I like to give myself a magic wand in the first column of each year to grant wishes to those affected by cancer.
Here’s my list for 2013:
I wish that bake sales, community barbeques and other events to raise money for individuals with cancer weren’t necessary.
I wish that cancer treatment and comfort care weren’t seen as being mutually exclusive. They should always co-exist.
I wish that every person with cancer was screened for depression and anxiety, and was then offered and accepted treatment for those conditions as appropriate.
I wish that everyone with cancer had a kind, steady and supportive companion.
I wish that people with cancer were immune to other diseases and misfortunes. We should only have to deal with one bad thing at a time.
I wish that people with cancer weren’t beaten over the head with the importance of positive thinking.
I wish that people didn’t feel awkward talking about rectal and anal cancers.
I wish that all journal articles emerging from medical research funded by the government were made available online, without charge, to the public.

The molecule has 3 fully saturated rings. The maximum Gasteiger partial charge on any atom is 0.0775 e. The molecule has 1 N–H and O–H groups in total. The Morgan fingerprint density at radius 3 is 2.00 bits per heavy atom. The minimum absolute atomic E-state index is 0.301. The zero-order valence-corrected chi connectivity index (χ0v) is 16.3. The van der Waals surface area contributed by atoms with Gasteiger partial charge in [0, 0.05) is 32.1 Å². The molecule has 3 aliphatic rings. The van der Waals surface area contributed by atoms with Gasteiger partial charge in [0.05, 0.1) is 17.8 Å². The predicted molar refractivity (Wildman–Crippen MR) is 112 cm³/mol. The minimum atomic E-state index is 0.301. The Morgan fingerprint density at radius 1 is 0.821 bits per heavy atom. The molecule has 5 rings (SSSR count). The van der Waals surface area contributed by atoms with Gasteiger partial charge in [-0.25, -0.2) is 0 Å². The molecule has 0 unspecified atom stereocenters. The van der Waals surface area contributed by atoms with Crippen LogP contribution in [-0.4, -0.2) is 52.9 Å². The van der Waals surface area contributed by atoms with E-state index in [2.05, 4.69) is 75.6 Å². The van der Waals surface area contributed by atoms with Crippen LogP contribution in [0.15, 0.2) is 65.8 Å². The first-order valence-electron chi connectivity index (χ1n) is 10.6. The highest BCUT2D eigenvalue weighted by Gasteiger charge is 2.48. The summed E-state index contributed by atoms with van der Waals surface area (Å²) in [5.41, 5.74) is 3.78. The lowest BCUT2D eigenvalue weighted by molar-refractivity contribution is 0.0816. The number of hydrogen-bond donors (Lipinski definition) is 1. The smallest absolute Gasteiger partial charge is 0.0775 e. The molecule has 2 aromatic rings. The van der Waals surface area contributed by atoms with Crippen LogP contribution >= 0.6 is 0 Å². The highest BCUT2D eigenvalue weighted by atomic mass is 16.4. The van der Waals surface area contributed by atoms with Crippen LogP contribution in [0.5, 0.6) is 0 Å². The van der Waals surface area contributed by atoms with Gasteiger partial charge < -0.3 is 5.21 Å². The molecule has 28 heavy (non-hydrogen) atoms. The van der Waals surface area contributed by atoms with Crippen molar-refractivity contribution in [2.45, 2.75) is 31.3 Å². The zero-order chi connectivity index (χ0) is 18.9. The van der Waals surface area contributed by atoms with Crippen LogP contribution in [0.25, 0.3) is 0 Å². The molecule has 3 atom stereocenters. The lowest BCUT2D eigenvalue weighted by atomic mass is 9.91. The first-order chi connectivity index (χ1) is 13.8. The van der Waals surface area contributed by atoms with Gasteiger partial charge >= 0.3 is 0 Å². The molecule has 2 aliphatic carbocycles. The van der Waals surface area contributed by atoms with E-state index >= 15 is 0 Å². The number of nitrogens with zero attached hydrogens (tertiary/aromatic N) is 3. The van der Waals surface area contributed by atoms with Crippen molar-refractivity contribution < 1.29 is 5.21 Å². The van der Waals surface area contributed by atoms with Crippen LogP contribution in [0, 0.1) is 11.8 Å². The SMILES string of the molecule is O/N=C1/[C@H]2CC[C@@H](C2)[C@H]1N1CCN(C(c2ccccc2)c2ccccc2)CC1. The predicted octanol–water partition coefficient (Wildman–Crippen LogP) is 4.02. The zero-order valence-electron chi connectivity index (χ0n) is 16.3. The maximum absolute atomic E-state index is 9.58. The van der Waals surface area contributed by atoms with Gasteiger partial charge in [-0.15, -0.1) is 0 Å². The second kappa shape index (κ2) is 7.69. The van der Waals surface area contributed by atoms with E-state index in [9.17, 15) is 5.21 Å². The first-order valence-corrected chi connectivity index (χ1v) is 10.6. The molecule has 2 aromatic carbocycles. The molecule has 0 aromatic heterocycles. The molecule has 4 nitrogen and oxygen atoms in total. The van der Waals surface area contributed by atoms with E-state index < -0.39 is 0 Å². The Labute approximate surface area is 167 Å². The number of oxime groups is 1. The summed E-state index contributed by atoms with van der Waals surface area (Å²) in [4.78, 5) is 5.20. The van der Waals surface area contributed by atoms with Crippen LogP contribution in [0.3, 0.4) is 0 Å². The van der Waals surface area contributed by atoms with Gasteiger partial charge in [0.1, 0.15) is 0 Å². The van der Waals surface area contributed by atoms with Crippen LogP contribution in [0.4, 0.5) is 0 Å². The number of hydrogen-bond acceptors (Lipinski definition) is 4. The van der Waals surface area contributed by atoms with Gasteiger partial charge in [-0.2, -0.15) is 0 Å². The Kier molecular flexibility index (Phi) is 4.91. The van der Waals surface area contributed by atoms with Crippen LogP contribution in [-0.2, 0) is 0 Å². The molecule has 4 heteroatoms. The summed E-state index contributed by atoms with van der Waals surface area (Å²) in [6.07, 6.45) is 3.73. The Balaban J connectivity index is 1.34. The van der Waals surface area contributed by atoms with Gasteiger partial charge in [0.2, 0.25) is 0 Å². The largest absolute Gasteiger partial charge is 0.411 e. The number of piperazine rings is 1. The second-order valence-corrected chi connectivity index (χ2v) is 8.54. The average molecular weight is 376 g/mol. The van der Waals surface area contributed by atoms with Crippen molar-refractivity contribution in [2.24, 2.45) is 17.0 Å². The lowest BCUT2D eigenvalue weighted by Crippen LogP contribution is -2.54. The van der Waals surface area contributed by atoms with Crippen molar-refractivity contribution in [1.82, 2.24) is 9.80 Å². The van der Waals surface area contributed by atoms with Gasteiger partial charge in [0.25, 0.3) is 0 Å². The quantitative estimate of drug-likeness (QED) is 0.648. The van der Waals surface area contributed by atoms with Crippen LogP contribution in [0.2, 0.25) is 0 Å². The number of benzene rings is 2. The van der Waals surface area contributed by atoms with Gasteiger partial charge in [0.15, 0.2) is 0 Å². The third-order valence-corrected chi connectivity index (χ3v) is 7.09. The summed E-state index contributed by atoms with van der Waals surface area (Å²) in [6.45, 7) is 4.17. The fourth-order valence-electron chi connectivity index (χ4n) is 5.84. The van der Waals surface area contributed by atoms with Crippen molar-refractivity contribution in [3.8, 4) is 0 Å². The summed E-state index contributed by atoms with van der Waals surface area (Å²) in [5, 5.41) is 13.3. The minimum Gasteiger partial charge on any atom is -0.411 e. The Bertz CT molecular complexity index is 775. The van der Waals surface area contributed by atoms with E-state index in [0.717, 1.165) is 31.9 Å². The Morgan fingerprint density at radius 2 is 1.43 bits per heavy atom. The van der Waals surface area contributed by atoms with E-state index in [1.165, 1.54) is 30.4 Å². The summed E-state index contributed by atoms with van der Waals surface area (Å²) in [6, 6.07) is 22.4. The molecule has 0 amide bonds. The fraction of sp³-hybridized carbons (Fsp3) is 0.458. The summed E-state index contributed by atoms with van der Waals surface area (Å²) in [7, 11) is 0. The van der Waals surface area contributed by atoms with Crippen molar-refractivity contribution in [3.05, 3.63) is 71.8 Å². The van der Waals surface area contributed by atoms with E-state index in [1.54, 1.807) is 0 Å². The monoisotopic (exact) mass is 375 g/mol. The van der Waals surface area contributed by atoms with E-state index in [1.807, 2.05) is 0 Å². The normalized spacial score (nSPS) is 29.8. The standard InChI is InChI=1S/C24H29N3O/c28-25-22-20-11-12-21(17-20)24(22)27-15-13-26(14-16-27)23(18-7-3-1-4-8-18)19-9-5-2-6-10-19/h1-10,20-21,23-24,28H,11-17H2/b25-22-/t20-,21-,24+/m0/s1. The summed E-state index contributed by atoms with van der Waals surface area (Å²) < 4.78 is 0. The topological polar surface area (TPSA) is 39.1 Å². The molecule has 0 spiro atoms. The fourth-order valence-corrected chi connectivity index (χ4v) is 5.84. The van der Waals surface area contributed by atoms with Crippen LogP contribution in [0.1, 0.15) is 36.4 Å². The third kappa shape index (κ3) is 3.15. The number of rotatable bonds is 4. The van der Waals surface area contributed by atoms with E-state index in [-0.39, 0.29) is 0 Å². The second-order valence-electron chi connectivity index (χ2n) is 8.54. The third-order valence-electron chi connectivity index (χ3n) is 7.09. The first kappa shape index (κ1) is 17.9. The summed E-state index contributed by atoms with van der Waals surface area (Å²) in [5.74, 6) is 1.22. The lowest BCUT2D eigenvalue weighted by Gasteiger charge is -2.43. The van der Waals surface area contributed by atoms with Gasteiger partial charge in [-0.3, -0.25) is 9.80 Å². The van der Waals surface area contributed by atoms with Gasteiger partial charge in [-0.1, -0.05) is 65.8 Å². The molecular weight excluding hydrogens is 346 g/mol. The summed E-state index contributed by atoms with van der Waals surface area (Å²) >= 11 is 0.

I wish that no one was ever blamed for causing their own cancer.
I wish that the relatives, friends and neighbors of people newly diagnosed with cancer refrained from giving advice (except when requested).
I wish that kindness was consistently recognized and valued as an essential component of cancer treatment and care.
Reprinted with Permission of the Ithaca Journal
Original Publication Date: January 5, 2013
Excerpted with permission from When Your Life is Touched By Cancer: Practical Advice and Insights for Patients, Professionals, and Those Who Care by Bob Riter, copyright (c) 2013, Hunter House Inc., Publishers.